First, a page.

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How do you identify the best candidates from a bunch of paper? As an assistant superintendent in charge of personnel, I review and process hundreds of resumes and applications each year, yet one of the biggest challenges I face is determining how the applicant’s paperwork compares to the person. Making this determination becomes essential when interviewing for administrative vacancies because often the interview process involves a stakeholder committee as part of the process and candidates that get to that level must be of the highest quality. 

My experience with administrative interviews involved a paper screening of resume, cover letter, references, certifications, and application. Those who make it through the paper screening go on to the committee round with stakeholders, and ultimately finalists go to the last round with the assistant superintendents and superintendent. The key is to get high quality candidates into the committee round so this group can effectively and efficiently identify those candidates qualified to move on through the process. The problem is the “paper view” of a candidate can sometimes be dramatically different than the in person interview. 

To deal with this issue my district has instituted a speed round of interviews between the paper screening and committee interviews. Candidates identified as qualified through paper screening are invited to this new round of interviews. The speed round includes:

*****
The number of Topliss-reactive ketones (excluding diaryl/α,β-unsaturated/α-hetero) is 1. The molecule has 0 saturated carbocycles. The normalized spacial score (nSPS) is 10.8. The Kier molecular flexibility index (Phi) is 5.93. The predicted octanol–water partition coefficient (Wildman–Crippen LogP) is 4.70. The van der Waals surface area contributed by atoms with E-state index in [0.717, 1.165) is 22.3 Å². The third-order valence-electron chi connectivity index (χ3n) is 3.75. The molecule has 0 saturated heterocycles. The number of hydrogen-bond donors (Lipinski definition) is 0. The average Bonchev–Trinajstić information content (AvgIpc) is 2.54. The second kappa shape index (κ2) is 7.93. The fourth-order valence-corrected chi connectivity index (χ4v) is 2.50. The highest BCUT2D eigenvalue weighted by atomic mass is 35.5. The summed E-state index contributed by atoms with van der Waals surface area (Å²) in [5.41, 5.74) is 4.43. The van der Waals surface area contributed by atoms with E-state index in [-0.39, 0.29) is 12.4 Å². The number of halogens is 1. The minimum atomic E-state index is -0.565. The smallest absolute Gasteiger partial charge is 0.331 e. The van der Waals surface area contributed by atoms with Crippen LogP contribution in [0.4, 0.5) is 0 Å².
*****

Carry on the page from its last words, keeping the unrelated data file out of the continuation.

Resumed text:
• Up to 20 candidates to be interviewed. You can increase or decrease depending on the number of people that meet your paper screening qualifications.
  • Each candidate is scheduled in 5 to 10 minute intervals with a 5 minute break periodically built into the schedule as a catch up period. Candidates are specifically told the structure and purpose of these interviews so that they are ready for the process.
  • Each candidate is scheduled to interview with two assistant superintendents and the superintendent separately. Every five to ten minutes the candidate moves on to the next administrator.
  • Each of the three interviewers asks questions in his/her area of responsibility. The same questions are asked to all of the candidates.
  • Each candidate completes 15 to 30 minutes of interview time by the end of the process.

What has been so beneficial in this process is the ability of the interview team to interview more candidates than has been traditionally possible in the old model of going from a paper screening to a committee interview. The speed round opens the door to about 20 candidates, which if interviewed at a committee level would take approximately 4 days to complete. It also clearly identifies how the candidate’s qualifications match with their interview abilities. This is vital when the next round of interviews is at a committee level and you want to assure high quality candidates at that level. But most importantly, it hyper-focuses the interviewer and interviewee during the process. This focus keeps the attention on aligning the candidates paper qualifications with his/her interview responses. As a result the interviewers are able to identify the highest quality candidates to move forward. 

This blog was a guest post I did for Scott Ziegler’s blog School by SZ http://www.schoolsz.com. It was followed up recently in my blog post “Must Have, Should Have, Could Have & the Deal Breaker” as the next step after identifying quality candidates. I hope you enjoyed it. Visit Scott Ziegler’s blog for great HR posts.